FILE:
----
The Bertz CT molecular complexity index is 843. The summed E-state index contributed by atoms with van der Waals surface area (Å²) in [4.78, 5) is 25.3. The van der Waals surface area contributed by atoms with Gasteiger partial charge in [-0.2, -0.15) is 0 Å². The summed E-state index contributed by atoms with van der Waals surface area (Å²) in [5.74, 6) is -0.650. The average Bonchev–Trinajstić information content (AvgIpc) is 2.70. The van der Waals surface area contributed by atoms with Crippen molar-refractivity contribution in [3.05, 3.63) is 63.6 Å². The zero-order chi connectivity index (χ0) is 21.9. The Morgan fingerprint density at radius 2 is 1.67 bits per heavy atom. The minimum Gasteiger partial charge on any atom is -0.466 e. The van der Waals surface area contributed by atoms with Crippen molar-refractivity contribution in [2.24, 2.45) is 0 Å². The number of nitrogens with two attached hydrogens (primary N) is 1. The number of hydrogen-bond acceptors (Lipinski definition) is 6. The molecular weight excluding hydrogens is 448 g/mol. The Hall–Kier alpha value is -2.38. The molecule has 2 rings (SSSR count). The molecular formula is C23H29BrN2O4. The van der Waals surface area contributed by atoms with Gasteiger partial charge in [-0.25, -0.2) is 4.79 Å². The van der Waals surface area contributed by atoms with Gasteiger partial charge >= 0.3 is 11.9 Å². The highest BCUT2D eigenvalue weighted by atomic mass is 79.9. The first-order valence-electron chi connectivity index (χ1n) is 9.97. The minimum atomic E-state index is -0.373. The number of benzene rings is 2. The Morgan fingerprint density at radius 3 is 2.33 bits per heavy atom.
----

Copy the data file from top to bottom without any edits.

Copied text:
The Bertz CT molecular complexity index is 843. The summed E-state index contributed by atoms with van der Waals surface area (Å²) in [4.78, 5) is 25.3. The van der Waals surface area contributed by atoms with Gasteiger partial charge in [-0.2, -0.15) is 0 Å². The summed E-state index contributed by atoms with van der Waals surface area (Å²) in [5.74, 6) is -0.650. The average Bonchev–Trinajstić information content (AvgIpc) is 2.70. The van der Waals surface area contributed by atoms with Crippen molar-refractivity contribution in [3.05, 3.63) is 63.6 Å². The zero-order chi connectivity index (χ0) is 21.9. The Morgan fingerprint density at radius 2 is 1.67 bits per heavy atom. The minimum Gasteiger partial charge on any atom is -0.466 e. The van der Waals surface area contributed by atoms with Crippen molar-refractivity contribution in [2.24, 2.45) is 0 Å². The number of nitrogens with two attached hydrogens (primary N) is 1. The number of hydrogen-bond acceptors (Lipinski definition) is 6. The molecular weight excluding hydrogens is 448 g/mol. The Hall–Kier alpha value is -2.38. The molecule has 2 rings (SSSR count). The molecular formula is C23H29BrN2O4. The van der Waals surface area contributed by atoms with Gasteiger partial charge in [-0.25, -0.2) is 4.79 Å². The van der Waals surface area contributed by atoms with Gasteiger partial charge >= 0.3 is 11.9 Å². The highest BCUT2D eigenvalue weighted by atomic mass is 79.9. The first-order valence-electron chi connectivity index (χ1n) is 9.97. The minimum atomic E-state index is -0.373. The number of benzene rings is 2. The Morgan fingerprint density at radius 3 is 2.33 bits per heavy atom.